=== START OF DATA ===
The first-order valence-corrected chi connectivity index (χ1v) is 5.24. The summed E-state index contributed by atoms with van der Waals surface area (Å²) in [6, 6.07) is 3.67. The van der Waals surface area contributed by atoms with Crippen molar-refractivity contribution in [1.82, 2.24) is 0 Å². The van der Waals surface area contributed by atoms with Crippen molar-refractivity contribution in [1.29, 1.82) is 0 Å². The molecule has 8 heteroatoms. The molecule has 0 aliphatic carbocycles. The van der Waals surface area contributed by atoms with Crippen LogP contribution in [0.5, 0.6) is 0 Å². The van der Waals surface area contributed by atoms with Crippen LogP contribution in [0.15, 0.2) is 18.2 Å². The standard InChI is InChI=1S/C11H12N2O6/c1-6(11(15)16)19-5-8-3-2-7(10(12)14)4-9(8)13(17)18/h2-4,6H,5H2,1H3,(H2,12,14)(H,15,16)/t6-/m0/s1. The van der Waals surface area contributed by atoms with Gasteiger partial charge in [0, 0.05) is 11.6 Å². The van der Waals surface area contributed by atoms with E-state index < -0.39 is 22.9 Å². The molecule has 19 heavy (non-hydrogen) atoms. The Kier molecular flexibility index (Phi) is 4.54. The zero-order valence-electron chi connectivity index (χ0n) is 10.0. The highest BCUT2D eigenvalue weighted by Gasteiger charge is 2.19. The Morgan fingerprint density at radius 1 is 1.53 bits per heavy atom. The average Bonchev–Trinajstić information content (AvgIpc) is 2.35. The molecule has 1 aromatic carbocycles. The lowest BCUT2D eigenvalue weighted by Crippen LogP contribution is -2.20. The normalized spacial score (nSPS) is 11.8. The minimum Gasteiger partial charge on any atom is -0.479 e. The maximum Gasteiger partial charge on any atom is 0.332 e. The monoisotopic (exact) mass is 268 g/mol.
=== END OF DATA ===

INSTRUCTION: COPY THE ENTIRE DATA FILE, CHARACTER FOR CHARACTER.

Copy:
The first-order valence-corrected chi connectivity index (χ1v) is 5.24. The summed E-state index contributed by atoms with van der Waals surface area (Å²) in [6, 6.07) is 3.67. The van der Waals surface area contributed by atoms with Crippen molar-refractivity contribution in [1.82, 2.24) is 0 Å². The van der Waals surface area contributed by atoms with Crippen molar-refractivity contribution in [1.29, 1.82) is 0 Å². The molecule has 8 heteroatoms. The molecule has 0 aliphatic carbocycles. The van der Waals surface area contributed by atoms with Crippen LogP contribution in [0.5, 0.6) is 0 Å². The van der Waals surface area contributed by atoms with Crippen LogP contribution in [0.15, 0.2) is 18.2 Å². The standard InChI is InChI=1S/C11H12N2O6/c1-6(11(15)16)19-5-8-3-2-7(10(12)14)4-9(8)13(17)18/h2-4,6H,5H2,1H3,(H2,12,14)(H,15,16)/t6-/m0/s1. The van der Waals surface area contributed by atoms with Gasteiger partial charge in [0, 0.05) is 11.6 Å². The van der Waals surface area contributed by atoms with E-state index < -0.39 is 22.9 Å². The molecule has 19 heavy (non-hydrogen) atoms. The Kier molecular flexibility index (Phi) is 4.54. The zero-order valence-electron chi connectivity index (χ0n) is 10.0. The highest BCUT2D eigenvalue weighted by Gasteiger charge is 2.19. The Morgan fingerprint density at radius 1 is 1.53 bits per heavy atom. The average Bonchev–Trinajstić information content (AvgIpc) is 2.35. The molecule has 1 aromatic carbocycles. The lowest BCUT2D eigenvalue weighted by Crippen LogP contribution is -2.20. The normalized spacial score (nSPS) is 11.8. The minimum Gasteiger partial charge on any atom is -0.479 e. The maximum Gasteiger partial charge on any atom is 0.332 e. The monoisotopic (exact) mass is 268 g/mol.